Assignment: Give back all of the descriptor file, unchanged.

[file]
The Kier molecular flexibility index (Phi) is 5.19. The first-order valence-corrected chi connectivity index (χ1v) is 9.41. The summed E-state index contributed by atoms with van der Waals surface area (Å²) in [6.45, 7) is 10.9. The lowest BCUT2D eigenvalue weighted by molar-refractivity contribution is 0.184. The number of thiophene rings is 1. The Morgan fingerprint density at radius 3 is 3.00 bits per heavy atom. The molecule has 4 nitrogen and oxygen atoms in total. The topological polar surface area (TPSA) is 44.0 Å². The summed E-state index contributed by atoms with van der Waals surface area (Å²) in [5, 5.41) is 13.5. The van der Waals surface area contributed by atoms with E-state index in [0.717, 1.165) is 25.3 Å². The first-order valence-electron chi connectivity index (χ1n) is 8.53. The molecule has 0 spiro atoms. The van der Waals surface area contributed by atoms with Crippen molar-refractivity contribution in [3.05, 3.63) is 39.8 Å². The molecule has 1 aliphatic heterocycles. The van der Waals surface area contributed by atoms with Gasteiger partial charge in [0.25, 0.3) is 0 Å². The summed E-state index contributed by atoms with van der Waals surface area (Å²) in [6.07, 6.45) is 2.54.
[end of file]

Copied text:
The Kier molecular flexibility index (Phi) is 5.19. The first-order valence-corrected chi connectivity index (χ1v) is 9.41. The summed E-state index contributed by atoms with van der Waals surface area (Å²) in [6.45, 7) is 10.9. The lowest BCUT2D eigenvalue weighted by molar-refractivity contribution is 0.184. The number of thiophene rings is 1. The Morgan fingerprint density at radius 3 is 3.00 bits per heavy atom. The molecule has 4 nitrogen and oxygen atoms in total. The topological polar surface area (TPSA) is 44.0 Å². The summed E-state index contributed by atoms with van der Waals surface area (Å²) in [5, 5.41) is 13.5. The van der Waals surface area contributed by atoms with E-state index in [0.717, 1.165) is 25.3 Å². The first-order valence-electron chi connectivity index (χ1n) is 8.53. The molecule has 0 spiro atoms. The van der Waals surface area contributed by atoms with Crippen molar-refractivity contribution in [3.05, 3.63) is 39.8 Å². The molecule has 1 aliphatic heterocycles. The van der Waals surface area contributed by atoms with Gasteiger partial charge in [0.25, 0.3) is 0 Å². The summed E-state index contributed by atoms with van der Waals surface area (Å²) in [6.07, 6.45) is 2.54.